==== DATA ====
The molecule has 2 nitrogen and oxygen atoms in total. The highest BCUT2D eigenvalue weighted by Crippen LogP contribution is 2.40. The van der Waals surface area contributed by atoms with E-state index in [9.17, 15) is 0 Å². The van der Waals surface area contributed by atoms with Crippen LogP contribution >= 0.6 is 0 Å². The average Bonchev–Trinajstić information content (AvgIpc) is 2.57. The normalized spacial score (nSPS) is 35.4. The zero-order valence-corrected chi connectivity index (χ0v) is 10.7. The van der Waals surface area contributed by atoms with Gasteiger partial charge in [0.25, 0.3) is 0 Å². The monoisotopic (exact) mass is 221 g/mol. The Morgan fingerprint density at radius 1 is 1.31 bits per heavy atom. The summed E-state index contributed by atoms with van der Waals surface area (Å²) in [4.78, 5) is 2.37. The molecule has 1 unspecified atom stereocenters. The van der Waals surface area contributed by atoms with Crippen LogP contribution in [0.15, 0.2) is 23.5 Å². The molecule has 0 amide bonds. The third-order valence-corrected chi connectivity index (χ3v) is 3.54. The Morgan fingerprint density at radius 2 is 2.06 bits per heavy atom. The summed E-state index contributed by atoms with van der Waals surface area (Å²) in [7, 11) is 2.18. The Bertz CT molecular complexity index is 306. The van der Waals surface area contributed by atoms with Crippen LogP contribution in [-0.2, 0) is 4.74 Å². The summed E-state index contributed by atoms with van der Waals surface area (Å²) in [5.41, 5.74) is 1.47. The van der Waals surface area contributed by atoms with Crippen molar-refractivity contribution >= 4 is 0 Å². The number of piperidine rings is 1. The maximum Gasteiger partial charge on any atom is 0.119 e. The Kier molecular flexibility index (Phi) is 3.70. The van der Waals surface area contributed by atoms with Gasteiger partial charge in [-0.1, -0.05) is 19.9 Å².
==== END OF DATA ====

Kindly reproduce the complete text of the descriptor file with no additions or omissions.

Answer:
The molecule has 2 nitrogen and oxygen atoms in total. The highest BCUT2D eigenvalue weighted by Crippen LogP contribution is 2.40. The van der Waals surface area contributed by atoms with E-state index in [9.17, 15) is 0 Å². The van der Waals surface area contributed by atoms with Crippen LogP contribution >= 0.6 is 0 Å². The average Bonchev–Trinajstić information content (AvgIpc) is 2.57. The normalized spacial score (nSPS) is 35.4. The zero-order valence-corrected chi connectivity index (χ0v) is 10.7. The van der Waals surface area contributed by atoms with Gasteiger partial charge in [0.25, 0.3) is 0 Å². The monoisotopic (exact) mass is 221 g/mol. The Morgan fingerprint density at radius 1 is 1.31 bits per heavy atom. The summed E-state index contributed by atoms with van der Waals surface area (Å²) in [4.78, 5) is 2.37. The molecule has 1 unspecified atom stereocenters. The van der Waals surface area contributed by atoms with Crippen LogP contribution in [0.15, 0.2) is 23.5 Å². The molecule has 0 amide bonds. The third-order valence-corrected chi connectivity index (χ3v) is 3.54. The Morgan fingerprint density at radius 2 is 2.06 bits per heavy atom. The summed E-state index contributed by atoms with van der Waals surface area (Å²) in [7, 11) is 2.18. The Bertz CT molecular complexity index is 306. The van der Waals surface area contributed by atoms with Crippen LogP contribution in [-0.2, 0) is 4.74 Å². The summed E-state index contributed by atoms with van der Waals surface area (Å²) in [5.41, 5.74) is 1.47. The van der Waals surface area contributed by atoms with Crippen molar-refractivity contribution >= 4 is 0 Å². The number of piperidine rings is 1. The maximum Gasteiger partial charge on any atom is 0.119 e. The Kier molecular flexibility index (Phi) is 3.70. The van der Waals surface area contributed by atoms with Gasteiger partial charge in [-0.1, -0.05) is 19.9 Å².